Author: Chris Angus

Publisher: Iguana Books

ISBN: 978-1927403020

As the Brits would say, this book is smashing fun and fiendishly clever. How to categorize it? It’s a sci-fi horror tale, a strange double romance, and a war story. It’s an overseas adventure, at least for U.S. and Canadian readers—readers in Great Britain will have fun recognizing places in new and old London and possibly remembering the horrors of the V-2 bombings; readers in Norway will be pleased to see their country featured even if the narrative reminds them of the dark days under the traitor Quisling.

As the title indicates, the main theme is what lies under modern day London—treasure and disease, both attributable to that inimitable philanderer, Henry VIII. The story begins with the king and Ann Boleyn in the countryside after fleeing the Sweat, a fast-moving and frightening sickness that has appeared from time to time during the reign of the Henrys. As life insurance for his beloved Ann, Henry hides the loot taken from a Spanish galleon underneath London in a way that wouldn’t find favor with current British unions.

Moving forward a few hundred years, Churchill sends the Norwegian freedom fighter Gunnar, a scrappy English nurse Natasha, and a small group of English special forces to Norway to find out what biological horrors Hitler’s scientists are brewing for the war-weary Brits. About half of the remaining book bounces between WWII Norway and modern-day London. The ride becomes a bit jerky at times.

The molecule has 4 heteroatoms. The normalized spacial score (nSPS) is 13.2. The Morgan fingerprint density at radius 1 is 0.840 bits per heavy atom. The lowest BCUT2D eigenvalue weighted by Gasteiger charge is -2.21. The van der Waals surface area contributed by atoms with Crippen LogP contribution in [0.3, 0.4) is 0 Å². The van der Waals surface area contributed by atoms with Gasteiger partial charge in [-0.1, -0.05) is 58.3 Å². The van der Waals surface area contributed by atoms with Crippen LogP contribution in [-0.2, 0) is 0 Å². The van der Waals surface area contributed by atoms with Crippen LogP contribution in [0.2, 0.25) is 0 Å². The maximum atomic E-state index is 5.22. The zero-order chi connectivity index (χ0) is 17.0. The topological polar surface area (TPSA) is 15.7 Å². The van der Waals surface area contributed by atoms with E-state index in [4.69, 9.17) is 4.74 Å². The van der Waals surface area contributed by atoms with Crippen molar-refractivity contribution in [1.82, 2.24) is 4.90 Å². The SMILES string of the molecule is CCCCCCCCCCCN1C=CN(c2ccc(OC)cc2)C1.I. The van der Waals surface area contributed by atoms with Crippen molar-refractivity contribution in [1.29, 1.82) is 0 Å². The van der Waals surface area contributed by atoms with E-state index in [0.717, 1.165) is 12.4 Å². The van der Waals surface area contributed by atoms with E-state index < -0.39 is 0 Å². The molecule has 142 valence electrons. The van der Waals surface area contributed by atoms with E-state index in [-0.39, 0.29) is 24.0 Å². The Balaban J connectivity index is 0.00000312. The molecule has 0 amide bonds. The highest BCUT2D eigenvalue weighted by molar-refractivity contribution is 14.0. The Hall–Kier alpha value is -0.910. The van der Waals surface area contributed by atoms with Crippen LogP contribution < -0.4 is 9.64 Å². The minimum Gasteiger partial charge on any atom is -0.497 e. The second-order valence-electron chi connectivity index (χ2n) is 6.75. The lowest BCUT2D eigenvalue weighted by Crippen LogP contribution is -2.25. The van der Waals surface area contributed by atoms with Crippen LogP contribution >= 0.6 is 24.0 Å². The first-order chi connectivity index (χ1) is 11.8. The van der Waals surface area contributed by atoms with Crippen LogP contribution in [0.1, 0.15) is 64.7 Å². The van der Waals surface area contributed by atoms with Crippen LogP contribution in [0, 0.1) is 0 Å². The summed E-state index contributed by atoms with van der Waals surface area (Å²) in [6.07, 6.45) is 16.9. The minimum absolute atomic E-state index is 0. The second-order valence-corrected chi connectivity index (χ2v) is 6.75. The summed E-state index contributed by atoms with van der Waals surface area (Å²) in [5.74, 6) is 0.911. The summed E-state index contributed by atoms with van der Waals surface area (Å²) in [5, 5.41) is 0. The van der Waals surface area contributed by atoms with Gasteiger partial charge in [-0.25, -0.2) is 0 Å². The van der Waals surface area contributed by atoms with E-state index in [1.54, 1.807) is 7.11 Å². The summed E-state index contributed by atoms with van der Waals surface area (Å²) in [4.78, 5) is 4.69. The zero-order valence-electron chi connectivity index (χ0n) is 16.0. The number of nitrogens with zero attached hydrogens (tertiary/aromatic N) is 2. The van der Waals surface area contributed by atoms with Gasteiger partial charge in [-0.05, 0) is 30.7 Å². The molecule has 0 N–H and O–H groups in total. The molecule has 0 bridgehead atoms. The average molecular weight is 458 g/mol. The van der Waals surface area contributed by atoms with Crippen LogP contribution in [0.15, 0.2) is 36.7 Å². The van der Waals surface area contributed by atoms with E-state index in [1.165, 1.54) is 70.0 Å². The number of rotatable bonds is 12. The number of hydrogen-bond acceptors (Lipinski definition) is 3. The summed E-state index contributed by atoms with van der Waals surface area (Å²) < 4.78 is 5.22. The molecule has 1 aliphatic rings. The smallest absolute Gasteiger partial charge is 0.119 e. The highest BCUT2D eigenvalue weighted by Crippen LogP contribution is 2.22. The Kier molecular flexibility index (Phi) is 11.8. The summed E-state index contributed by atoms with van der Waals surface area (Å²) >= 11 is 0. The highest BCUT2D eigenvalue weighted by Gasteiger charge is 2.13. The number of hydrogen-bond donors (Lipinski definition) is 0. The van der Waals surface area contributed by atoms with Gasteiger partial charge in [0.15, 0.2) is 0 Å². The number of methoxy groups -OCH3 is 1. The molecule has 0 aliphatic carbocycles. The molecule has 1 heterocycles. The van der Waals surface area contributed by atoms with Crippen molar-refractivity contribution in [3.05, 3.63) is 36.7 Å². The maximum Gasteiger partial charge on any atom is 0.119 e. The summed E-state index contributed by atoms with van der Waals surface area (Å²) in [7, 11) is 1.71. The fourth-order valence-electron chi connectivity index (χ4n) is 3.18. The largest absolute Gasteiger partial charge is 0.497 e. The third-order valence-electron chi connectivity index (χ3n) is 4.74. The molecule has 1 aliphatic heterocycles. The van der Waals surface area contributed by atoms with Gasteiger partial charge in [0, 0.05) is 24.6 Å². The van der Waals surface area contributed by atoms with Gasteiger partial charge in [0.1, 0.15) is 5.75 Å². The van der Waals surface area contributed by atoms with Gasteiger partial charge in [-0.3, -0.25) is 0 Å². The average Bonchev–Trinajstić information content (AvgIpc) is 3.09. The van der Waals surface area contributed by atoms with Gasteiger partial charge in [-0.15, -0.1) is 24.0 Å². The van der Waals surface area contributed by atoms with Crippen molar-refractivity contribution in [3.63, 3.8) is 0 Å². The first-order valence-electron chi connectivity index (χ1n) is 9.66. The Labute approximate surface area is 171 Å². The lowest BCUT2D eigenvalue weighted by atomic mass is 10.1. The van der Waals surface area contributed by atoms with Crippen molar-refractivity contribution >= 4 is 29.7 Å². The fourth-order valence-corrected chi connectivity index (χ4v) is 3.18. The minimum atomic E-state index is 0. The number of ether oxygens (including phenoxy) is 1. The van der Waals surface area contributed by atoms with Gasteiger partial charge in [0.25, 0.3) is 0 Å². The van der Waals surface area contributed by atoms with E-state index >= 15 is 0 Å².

Carmen, in charge of London projects for the British Museum, and Scotland Yard Inspector Sherwood, are the main protagonists. They trace out many secrets in the maze beneath the city involving Henry’s treasure and British bioweapons research that has led to not only the preservation of the Sweat but a species of genetically altered super-rats designed to transmit it and now running amok.

Instead of a flashback to Henry and his mistress, Carmen and friends should make the connection to the Sweat as part of the plot. I was also left stranded with an adrenalin high when the Norway story abruptly ends. Although the author returns to it at the very end, I found the denouement akin to a high school reunion where the lives you imagined people have suddenly become disappointingly mundane. I would have also liked to see Assistant PM developed more—she’s an interesting lady, much more so than Natasha.

The plotting choices made above don’t distract much from the fun of reading this book, though. They didn’t stop me from mulling over the dark moments either. The moral irony of the Brits turning Hitler’s biological warfare attack into a weapon of their own is like a moral slap in the face because of the nearly disastrous consequences. How greed for Henry’s treasure causes so much pain and suffering is another morality lesson. Churchill was wrong—good doesn’t always completely triumph over evil. We can never let our guard down.

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